Designer Chris Aire has lost the latest round in his roller-coaster battle over the term red gold, with a district judge ruling the term is generic.
The battle has pitched the Los Angeles designer, who has held a trademark registration for red gold since 2002, against a phalanx of luxury giants, including Hublot and LVMH. In 2010, Aire sued 17 watch brands for trademark infringement, arguing his company, Solid 21, has exclusive rights to the term for a special gold alloy.
But on June 12, California district judge Dolly Gee ruled the term is, in fact, in generic, citing evidence and testimony it has been long used in the trade. Her ruling notes that the Jewelers Vigilance Committee lists it as a generic term.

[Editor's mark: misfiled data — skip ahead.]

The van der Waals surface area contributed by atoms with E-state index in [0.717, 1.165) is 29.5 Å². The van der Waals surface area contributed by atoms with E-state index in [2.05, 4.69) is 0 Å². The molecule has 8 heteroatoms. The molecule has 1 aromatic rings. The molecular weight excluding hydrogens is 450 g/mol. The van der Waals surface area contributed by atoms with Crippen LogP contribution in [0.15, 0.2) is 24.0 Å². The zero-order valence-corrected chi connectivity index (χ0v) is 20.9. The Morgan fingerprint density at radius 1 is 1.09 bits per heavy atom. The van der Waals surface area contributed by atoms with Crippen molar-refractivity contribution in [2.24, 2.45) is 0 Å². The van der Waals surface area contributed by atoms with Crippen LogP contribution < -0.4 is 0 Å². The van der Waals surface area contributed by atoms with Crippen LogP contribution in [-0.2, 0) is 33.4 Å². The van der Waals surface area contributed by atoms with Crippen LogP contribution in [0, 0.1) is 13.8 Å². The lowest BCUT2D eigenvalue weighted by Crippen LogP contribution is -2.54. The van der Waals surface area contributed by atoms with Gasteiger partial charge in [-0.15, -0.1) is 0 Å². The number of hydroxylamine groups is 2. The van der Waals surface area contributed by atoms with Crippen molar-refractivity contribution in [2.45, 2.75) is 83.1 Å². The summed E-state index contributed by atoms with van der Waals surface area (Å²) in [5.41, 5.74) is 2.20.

She also granted the defendant’s request that the trademark be canceled.
In a statement, Aire noted that last year the same judge ruled in his favor, finding issues in the case that warrant a trial by jury.
“If the same judge can examine identical evidence on two different occasions and rule drastically differently, the case is not clear-cut and therefore warrants a trial by jury,” he said. “This has been a long, seven- year legal battle for us, but we’ll continue to fight as long as it takes to protect our significant and important trademark.”